Myth 2 — an efficient power vertical
The war shattered the myth of Putin’s power vertical, yet another seemingly efficient and well-oiled Russian machine. It was assumed that the president controlled his subordinates, who cooperated closely with one another and delivered on their commitments to the head of state. In practice, however, this is not the case. Even the siloviki are in conflict with one another, and they certainly do not want to act in concert with civilians. Members of the president’s inner circle or their avatars in the Presidential Administration or the government lobby for decisions that benefit themselves, not the regime as a whole, and are willing to depart from the interests of the vertical. Putin is no longer giving a heads-up to his subordinates about his key decisions, and, as a result, they are being implemented in an emergency manner and in an atmosphere of chaos and misunderstanding. Naturally, Russian citizens are bewildered or even horrified by this chaos (‘Where is Putin’s power vertical with its clear logic of action?’).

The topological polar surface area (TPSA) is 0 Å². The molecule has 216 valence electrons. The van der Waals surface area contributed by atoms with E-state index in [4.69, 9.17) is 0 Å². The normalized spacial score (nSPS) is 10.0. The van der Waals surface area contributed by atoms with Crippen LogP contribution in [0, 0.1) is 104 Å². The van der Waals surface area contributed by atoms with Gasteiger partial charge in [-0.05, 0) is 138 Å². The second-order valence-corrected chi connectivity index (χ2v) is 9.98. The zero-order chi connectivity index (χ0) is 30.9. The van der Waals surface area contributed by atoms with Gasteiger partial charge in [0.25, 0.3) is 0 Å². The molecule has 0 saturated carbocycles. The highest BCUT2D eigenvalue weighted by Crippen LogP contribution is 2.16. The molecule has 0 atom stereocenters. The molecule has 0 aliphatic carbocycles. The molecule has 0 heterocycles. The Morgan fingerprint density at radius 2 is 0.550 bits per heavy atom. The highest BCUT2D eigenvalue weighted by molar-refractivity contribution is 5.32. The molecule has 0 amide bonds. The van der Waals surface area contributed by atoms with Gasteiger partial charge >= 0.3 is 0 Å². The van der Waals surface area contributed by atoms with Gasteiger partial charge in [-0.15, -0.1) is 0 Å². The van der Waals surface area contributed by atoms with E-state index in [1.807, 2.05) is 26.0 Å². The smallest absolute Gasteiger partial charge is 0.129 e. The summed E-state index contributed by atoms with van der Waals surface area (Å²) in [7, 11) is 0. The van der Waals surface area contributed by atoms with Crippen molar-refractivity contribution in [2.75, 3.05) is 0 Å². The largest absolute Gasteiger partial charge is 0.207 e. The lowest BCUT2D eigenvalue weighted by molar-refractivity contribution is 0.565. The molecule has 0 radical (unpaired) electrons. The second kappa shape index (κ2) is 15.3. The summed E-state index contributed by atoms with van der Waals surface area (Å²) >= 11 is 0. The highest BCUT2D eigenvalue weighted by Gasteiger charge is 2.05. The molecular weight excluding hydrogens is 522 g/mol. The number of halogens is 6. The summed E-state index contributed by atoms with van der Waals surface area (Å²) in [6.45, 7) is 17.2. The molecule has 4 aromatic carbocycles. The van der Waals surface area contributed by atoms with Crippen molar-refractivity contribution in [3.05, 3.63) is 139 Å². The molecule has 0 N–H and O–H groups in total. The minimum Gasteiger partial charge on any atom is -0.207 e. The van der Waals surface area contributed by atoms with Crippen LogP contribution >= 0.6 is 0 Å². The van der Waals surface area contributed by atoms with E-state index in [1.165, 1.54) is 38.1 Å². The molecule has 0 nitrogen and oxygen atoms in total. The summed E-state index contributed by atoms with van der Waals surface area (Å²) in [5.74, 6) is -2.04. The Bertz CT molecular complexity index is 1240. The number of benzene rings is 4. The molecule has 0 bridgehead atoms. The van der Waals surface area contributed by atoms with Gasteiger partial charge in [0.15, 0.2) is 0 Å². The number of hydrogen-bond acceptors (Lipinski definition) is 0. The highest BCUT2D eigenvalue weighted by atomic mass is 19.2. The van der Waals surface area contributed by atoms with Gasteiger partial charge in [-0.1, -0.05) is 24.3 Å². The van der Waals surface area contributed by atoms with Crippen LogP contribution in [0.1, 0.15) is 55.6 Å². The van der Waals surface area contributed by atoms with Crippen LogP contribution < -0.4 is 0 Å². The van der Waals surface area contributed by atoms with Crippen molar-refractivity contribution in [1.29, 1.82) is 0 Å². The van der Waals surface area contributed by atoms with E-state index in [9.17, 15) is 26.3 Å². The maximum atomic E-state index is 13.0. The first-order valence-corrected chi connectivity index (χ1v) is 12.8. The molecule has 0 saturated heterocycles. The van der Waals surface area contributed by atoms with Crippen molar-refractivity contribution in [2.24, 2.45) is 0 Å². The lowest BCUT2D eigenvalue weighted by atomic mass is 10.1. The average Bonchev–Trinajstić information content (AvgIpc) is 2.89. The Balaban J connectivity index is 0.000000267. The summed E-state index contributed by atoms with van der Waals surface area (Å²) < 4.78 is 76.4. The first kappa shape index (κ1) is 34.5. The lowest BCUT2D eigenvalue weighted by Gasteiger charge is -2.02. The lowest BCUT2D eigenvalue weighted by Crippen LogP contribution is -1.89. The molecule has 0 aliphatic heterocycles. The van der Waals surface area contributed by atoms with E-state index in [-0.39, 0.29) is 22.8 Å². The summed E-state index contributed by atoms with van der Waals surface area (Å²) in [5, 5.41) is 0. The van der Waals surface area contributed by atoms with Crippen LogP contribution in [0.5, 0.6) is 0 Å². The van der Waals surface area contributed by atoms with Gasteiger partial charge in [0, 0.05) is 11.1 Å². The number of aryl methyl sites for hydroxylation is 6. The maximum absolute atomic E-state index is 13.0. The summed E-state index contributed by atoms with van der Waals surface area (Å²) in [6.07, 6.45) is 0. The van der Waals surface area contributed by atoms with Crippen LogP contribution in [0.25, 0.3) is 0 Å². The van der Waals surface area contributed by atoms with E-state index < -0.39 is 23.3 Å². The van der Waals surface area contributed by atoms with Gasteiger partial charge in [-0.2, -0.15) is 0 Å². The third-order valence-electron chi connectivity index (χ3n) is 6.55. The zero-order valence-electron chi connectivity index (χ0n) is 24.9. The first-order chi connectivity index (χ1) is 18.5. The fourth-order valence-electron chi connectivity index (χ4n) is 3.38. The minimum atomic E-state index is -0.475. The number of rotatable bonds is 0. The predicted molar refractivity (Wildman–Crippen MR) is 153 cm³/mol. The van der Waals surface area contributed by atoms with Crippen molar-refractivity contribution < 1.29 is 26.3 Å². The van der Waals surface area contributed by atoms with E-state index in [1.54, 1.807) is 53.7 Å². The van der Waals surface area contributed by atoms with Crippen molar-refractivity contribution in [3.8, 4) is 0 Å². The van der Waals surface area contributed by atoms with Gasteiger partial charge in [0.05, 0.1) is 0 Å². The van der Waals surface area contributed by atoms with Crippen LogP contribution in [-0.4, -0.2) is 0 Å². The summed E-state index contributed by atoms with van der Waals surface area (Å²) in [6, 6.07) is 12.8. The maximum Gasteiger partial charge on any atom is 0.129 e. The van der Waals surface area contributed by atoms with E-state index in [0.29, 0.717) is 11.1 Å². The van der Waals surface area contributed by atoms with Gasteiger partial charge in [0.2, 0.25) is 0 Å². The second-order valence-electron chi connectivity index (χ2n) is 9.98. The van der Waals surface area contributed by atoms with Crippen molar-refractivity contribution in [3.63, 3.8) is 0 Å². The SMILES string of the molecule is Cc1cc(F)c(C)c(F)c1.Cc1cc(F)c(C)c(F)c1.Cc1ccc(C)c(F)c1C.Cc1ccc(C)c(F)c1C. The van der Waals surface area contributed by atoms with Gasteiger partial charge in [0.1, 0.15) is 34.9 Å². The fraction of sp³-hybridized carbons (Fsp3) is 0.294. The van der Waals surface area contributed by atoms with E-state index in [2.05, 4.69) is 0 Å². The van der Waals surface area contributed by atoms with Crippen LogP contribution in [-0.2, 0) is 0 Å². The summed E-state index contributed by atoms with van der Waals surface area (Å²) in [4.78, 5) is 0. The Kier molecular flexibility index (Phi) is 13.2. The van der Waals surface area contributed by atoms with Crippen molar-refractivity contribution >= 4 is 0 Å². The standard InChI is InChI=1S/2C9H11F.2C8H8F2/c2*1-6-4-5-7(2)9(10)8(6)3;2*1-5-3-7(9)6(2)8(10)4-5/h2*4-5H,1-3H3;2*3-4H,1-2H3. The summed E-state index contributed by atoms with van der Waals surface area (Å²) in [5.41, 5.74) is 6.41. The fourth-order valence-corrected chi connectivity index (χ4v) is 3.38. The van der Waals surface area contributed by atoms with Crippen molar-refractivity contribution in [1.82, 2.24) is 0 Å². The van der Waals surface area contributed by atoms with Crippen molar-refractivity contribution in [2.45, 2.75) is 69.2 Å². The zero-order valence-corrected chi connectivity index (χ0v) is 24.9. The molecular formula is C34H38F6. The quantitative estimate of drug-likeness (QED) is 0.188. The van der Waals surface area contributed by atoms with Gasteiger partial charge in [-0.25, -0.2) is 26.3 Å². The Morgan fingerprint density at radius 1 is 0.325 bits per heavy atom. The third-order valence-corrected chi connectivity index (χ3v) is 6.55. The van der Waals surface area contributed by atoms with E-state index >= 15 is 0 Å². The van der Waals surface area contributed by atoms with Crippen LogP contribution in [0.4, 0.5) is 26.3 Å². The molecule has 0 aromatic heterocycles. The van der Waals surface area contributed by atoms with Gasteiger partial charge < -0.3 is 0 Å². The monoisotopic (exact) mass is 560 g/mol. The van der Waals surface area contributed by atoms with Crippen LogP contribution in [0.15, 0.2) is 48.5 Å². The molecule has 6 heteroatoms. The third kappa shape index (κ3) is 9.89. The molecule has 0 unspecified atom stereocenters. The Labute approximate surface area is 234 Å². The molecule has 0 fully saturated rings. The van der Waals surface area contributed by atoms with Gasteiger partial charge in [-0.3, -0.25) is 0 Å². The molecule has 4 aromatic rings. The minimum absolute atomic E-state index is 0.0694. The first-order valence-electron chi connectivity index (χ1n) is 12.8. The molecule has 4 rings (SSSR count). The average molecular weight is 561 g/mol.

The already-mentioned draft, which was announced in late September, is the best example of the dismantling of the myth of an efficient power vertical. The announcement of mass conscription clearly came as a surprise to most of those called on to implement it. The political bloc had not prepared the ground in any way; a few days earlier, Kremlin officials had assured the public that there would be no national conscription and that there was no need for it. Military registration and enlistment office personnel were also unprepared for it, as they began chaotically sending out conscription notices and conscripting men at random in fear of not being able to deliver. Fathers with many children and men who had never served in the army were drafted while hearing official statements that only men with ‘combat experience’ would be conscripted. The decision, which was unpopular from the start, was also implemented in the worst possible way, and attempts to work out the kinks, to name and shame those responsible, only highlighted the failure of the power vertical. The system, which should have been operational in an emergency, failed. Yes, conscription is ongoing, but military enlistment offices are chasing anyone they can get their hands on. More often than not these are not men who have served in the army and have combat experience but middle-aged residents of provincial towns and villages. IT specialists, teachers and physicians are being mobilised, and even fairly high-ranking officials are being killed in the war. It turns out that the power vertical is indeed oriented towards the orders of its superiors and carries them out at any cost, but it does so in a completely haphazard manner, with plenty of losses, mistakes and contradictions.